However, inevitably the color filter plate thus obtained becomes naturally expensive because the steps for forming a desired pattern on the color filter layer is very complicated. Namely, known color filters are those using a dichroic film (an interference membrane process) as described in, for example, Japanese Patent Publication No. 8590/65 and Japanese Patent Application (OPI) No. 3440/77 (the term "OPI" as used herein refers to a "published unexamined Japanese patent application") and those prepared by dyeing a high molecular weight material layer with dyes (a dyeing process) as described in, for example, Japanese Patent Application (OPI) Nos. 37237/72, 63739/73 and 66853/73 and Japanese Patent Publication No. 248/78. However, the processes for producing them are very complicated and troublesome, because they require the steps of pattern formation including coating of a photoresist, imagewise exposure with precise arrangement of a mask, development, coloration or bleaching and removal of the resist, etc., for every color, and these steps must be repeatedly carried out many times (generally 3 times or more).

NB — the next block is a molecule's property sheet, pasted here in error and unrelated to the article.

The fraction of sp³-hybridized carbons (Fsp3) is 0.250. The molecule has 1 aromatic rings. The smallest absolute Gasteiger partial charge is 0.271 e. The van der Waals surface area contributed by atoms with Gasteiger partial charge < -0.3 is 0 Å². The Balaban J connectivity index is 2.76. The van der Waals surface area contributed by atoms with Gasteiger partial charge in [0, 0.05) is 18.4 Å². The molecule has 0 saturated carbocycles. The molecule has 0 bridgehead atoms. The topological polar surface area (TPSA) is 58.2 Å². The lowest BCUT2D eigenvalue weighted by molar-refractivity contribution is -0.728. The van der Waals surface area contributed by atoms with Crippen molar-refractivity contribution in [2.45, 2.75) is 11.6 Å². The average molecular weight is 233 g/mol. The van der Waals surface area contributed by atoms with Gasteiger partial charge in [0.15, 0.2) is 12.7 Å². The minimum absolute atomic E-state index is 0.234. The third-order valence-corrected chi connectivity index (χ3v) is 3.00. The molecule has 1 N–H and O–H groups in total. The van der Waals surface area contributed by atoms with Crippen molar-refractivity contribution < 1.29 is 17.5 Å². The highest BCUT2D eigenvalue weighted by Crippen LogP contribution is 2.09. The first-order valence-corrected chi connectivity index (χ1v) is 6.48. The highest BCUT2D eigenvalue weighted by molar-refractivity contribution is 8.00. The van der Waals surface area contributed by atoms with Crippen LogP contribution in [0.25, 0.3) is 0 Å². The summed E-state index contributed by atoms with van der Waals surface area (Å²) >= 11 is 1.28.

Some of the present inventors have developed various processes for producing color filter patterns in a simple manner using a silver halide emulsion as a material for forming a filter layer. One of these processes is that described in U.S. Pat. No. 4,271,246. This process comprises, as essential steps, carrying out a pattern exposure for the first color of a black-white silver halide emulsion layer in a photographic material comprising a support and at least one black-white silver halide emulsion layer provided on the support, forming a pattern containing a dye of the first color by color development with a developer containing a color coupler, carrying out a pattern exposure for the second color of the unexposed part containing silver halide, forming a pattern containing a dye of the second color by color development with a developer containing a color coupler, and, if necessary, repeating the same steps for forming a pattern containing a dye of third or subsequent colors, to form an image composed of at least two colors, and removing silver after the final color development to produce a multicolor optical filter. Further, if a silver halide emulsion is used as a material for forming the filter layer, it is possible to adopt any process for development which has been used for color photography.